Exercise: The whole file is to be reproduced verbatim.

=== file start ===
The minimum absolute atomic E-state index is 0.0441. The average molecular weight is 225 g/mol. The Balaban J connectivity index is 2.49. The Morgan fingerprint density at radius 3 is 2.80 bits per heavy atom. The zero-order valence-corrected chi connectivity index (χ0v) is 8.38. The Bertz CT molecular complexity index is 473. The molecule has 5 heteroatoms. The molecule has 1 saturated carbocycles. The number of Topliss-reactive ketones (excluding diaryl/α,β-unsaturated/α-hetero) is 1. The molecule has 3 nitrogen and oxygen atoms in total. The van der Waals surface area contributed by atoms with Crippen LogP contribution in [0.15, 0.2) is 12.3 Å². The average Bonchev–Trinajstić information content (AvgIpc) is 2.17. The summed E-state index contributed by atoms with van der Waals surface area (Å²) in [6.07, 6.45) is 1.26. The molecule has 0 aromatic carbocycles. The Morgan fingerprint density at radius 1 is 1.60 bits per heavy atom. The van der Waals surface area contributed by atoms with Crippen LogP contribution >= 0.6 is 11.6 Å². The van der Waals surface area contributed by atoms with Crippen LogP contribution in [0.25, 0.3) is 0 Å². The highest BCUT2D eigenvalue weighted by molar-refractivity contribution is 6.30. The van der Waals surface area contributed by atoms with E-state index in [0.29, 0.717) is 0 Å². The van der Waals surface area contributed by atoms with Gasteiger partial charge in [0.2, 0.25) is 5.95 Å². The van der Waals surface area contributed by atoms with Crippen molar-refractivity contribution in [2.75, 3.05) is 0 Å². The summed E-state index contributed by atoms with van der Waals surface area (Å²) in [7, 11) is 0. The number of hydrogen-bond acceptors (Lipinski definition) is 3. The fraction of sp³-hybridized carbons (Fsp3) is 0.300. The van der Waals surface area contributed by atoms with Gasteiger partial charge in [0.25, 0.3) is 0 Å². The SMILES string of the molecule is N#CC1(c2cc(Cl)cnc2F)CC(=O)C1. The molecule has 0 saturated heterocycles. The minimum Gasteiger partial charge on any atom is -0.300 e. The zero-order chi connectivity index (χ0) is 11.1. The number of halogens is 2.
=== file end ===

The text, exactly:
The minimum absolute atomic E-state index is 0.0441. The average molecular weight is 225 g/mol. The Balaban J connectivity index is 2.49. The Morgan fingerprint density at radius 3 is 2.80 bits per heavy atom. The zero-order valence-corrected chi connectivity index (χ0v) is 8.38. The Bertz CT molecular complexity index is 473. The molecule has 5 heteroatoms. The molecule has 1 saturated carbocycles. The number of Topliss-reactive ketones (excluding diaryl/α,β-unsaturated/α-hetero) is 1. The molecule has 3 nitrogen and oxygen atoms in total. The van der Waals surface area contributed by atoms with Crippen LogP contribution in [0.15, 0.2) is 12.3 Å². The average Bonchev–Trinajstić information content (AvgIpc) is 2.17. The summed E-state index contributed by atoms with van der Waals surface area (Å²) in [6.07, 6.45) is 1.26. The molecule has 0 aromatic carbocycles. The Morgan fingerprint density at radius 1 is 1.60 bits per heavy atom. The van der Waals surface area contributed by atoms with Crippen LogP contribution >= 0.6 is 11.6 Å². The van der Waals surface area contributed by atoms with Crippen LogP contribution in [0.25, 0.3) is 0 Å². The highest BCUT2D eigenvalue weighted by molar-refractivity contribution is 6.30. The van der Waals surface area contributed by atoms with E-state index in [0.29, 0.717) is 0 Å². The van der Waals surface area contributed by atoms with Gasteiger partial charge in [0.2, 0.25) is 5.95 Å². The van der Waals surface area contributed by atoms with Crippen molar-refractivity contribution in [2.75, 3.05) is 0 Å². The summed E-state index contributed by atoms with van der Waals surface area (Å²) in [7, 11) is 0. The number of hydrogen-bond acceptors (Lipinski definition) is 3. The fraction of sp³-hybridized carbons (Fsp3) is 0.300. The van der Waals surface area contributed by atoms with Gasteiger partial charge in [0.25, 0.3) is 0 Å². The SMILES string of the molecule is N#CC1(c2cc(Cl)cnc2F)CC(=O)C1. The molecule has 0 saturated heterocycles. The minimum Gasteiger partial charge on any atom is -0.300 e. The zero-order chi connectivity index (χ0) is 11.1. The number of halogens is 2.